McSorley knows he’s athletic but is focused on quarterback
Trace McSorley went ignored in mock draft after mock draft and was asked to work out as a defensive back at the NFL Combine. It’s not the first time the undersized, under-recruited quarterback has been dismissed, and it likely won’t be the last. But McSorley will look to prove any remaining doubters wrong in Baltimore.
McSorley — Penn State’s all-time leader in passing yards, passing touchdowns, total offense and wins — was selected by the Baltimore Ravens at No. 197 overall Saturday in the sixth round of the 2019 NFL draft in Nashville. The Fiesta Bowl and Big Ten title game MVP was the 11th quarterback off the board, behind everyone from No. 1 pick Kyler Murray to North Dakota State’s Easton Stick.
It should be noted that — for the first time since sitting behind Christian Hackenberg in 2015 — McSorley won’t be a starter. Barring injury, the Ravens’ offense will be led by Lamar Jackson. Robert Griffin is also on the depth chart. McSorley is going to have to fight for his place on Baltimore’s 53-man roster, but it looks promising.
“There are things to really like about him. His mental makeup, his pocket mobility,” Scouts Inc. expert Steve Muench told the CDT prior to the draft. “But he’s a smaller guy with below-average arm strength. That’s going to be tough to overcome.”
And yet, McSorley made it this far with those limitations.
Coming out of Briar Woods High School in northern Virginia, McSorley — an all-state defensive back — was recruited by Power 5 programs as a safety. But he stuck to his guns about being a quarterback, committed to James Franklin’s Vanderbilt and followed the head coach to Happy Valley in 2014. The No. 571 prospect in the 2014 recruiting class, per 247 Sports, McSorley’s eventual rise to stardom at Penn State was not expected.
But the 6-foot signal-caller spearheaded Penn State’s turnaround in 2016, guiding the Nittany Lions to the program’s first conference title since 1994. In 2017, McSorley capped another double-digit win season with arguably the best performance of his career in the Fiesta Bowl. The game MVP threw for 342 yards and two touchdowns, completed 12 of 12 passes on third down and boasted a 290.1 efficiency rating on third down.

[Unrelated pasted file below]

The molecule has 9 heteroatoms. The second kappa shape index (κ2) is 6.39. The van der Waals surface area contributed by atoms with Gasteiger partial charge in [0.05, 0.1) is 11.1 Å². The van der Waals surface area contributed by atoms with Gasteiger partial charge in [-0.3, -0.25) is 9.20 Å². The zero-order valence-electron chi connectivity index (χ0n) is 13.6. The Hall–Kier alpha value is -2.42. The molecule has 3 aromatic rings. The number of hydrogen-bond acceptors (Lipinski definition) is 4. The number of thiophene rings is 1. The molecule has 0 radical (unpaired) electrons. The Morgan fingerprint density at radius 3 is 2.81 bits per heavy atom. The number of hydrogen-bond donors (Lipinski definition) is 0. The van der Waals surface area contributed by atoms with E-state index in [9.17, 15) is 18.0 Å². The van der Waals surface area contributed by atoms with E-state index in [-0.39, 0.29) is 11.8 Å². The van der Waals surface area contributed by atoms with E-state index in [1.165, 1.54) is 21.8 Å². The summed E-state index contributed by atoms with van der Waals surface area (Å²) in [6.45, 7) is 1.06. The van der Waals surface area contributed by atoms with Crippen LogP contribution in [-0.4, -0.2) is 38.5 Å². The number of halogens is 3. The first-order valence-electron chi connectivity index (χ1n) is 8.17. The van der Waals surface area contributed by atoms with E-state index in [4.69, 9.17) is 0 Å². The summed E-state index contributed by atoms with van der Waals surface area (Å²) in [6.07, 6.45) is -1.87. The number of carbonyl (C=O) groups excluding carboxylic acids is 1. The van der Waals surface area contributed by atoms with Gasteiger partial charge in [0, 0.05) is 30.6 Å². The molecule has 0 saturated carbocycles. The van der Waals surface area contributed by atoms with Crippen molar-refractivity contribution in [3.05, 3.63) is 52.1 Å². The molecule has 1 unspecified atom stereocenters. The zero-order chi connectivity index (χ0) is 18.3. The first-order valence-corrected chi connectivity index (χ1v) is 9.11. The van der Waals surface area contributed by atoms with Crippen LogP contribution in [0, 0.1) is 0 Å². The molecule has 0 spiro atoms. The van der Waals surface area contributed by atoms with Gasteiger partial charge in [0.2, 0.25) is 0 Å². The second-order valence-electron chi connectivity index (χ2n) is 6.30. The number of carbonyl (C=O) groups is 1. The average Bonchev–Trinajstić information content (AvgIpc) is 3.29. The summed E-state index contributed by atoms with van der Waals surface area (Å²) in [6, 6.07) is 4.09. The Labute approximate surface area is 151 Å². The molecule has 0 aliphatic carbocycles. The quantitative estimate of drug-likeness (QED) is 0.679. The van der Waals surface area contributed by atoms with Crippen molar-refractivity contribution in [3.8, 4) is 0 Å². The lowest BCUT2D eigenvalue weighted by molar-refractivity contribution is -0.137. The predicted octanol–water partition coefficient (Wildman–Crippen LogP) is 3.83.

Last season, McSorley’s passing production dipped without Saquon Barkley, Mike Gesicki, DaeSean Hamilton and, perhaps most importantly, offensive coordinator Joe Moorhead. But the gritty leader shouldered more of the offensive load, playing through the pain and rushing for a career-high 798 rushing yards and 12 rushing touchdowns. In his final game for the Nittany Lions, McSorley willed Penn State back into the Citrus Bowl in a losing effort against Kentucky.
“Trace is special,” Penn State head coach James Franklin said in Orlando. “You look out on the field and you focus on his arm and his legs. But it’s his heart and his mind that really makes him special.”
Scouts and experts like that, too. OurLads.com general manager Dan Shonka — a longtime NFL and USFL scout — called McSorley a “leader and winner” who simply “knows what to do.” Muench echoed that sentiment, saying McSorley will “come in, master your offense, master your weekly gameplan and understand where he wants to go with the ball.”
But at least one NFL team wasn’t sold on McSorley as a quarterback. He was reportedly asked at the NFL Combine to work out as a defensive back, and McSorley declined.
Saquon Barkley tweeted, calling that request “disrespectful.” Former teammates Amani Oruwariye and Shareef Miller said the same at Penn State’s Pro Day. Miller admitted he was biased, but labeled McSorley “the best quarterback in the draft” considering the captain’s winning drives and toughness.
McSorley didn’t take the DB request as a sign of disrespect. But the new Ravens quarterback won’t forget it as he forges an NFL career under center.
“In my heart and mind, I’m a quarterback,” McSorley said at Penn State’s Pro Day. “That’s where I’ve laid my groundwork. That’s what I did in high school. That’s where I’ve put all my hard work behind the scenes that no one was able to see me do. ... It put a chip on my shoulder for sure.”
As if there wasn’t one there already.